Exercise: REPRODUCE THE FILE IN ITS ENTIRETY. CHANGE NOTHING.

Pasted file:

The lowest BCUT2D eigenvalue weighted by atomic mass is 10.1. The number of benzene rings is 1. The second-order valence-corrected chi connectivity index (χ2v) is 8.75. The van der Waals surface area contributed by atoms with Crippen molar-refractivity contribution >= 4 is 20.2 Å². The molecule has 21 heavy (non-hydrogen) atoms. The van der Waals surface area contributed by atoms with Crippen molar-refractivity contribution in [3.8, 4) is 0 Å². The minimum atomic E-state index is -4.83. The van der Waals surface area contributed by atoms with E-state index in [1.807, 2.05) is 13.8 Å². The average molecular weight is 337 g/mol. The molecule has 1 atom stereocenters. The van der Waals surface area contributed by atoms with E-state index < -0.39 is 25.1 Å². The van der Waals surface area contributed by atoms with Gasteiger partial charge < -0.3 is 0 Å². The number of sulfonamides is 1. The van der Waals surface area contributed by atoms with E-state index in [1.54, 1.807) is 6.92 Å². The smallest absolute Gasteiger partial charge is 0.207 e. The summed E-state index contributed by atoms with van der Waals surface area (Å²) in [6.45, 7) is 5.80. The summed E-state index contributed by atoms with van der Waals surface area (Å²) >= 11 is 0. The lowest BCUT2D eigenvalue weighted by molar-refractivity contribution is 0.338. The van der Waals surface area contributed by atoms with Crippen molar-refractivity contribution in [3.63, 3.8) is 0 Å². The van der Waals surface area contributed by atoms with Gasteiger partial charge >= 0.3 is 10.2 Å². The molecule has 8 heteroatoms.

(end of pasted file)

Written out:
The lowest BCUT2D eigenvalue weighted by atomic mass is 10.1. The number of benzene rings is 1. The second-order valence-corrected chi connectivity index (χ2v) is 8.75. The van der Waals surface area contributed by atoms with Crippen molar-refractivity contribution >= 4 is 20.2 Å². The molecule has 21 heavy (non-hydrogen) atoms. The van der Waals surface area contributed by atoms with Crippen molar-refractivity contribution in [3.8, 4) is 0 Å². The minimum atomic E-state index is -4.83. The van der Waals surface area contributed by atoms with E-state index in [1.807, 2.05) is 13.8 Å². The average molecular weight is 337 g/mol. The molecule has 1 atom stereocenters. The van der Waals surface area contributed by atoms with E-state index < -0.39 is 25.1 Å². The van der Waals surface area contributed by atoms with Gasteiger partial charge < -0.3 is 0 Å². The number of sulfonamides is 1. The van der Waals surface area contributed by atoms with E-state index in [1.54, 1.807) is 6.92 Å². The smallest absolute Gasteiger partial charge is 0.207 e. The summed E-state index contributed by atoms with van der Waals surface area (Å²) in [6.45, 7) is 5.80. The summed E-state index contributed by atoms with van der Waals surface area (Å²) >= 11 is 0. The lowest BCUT2D eigenvalue weighted by molar-refractivity contribution is 0.338. The van der Waals surface area contributed by atoms with Crippen molar-refractivity contribution in [3.63, 3.8) is 0 Å². The van der Waals surface area contributed by atoms with Gasteiger partial charge >= 0.3 is 10.2 Å². The molecule has 8 heteroatoms.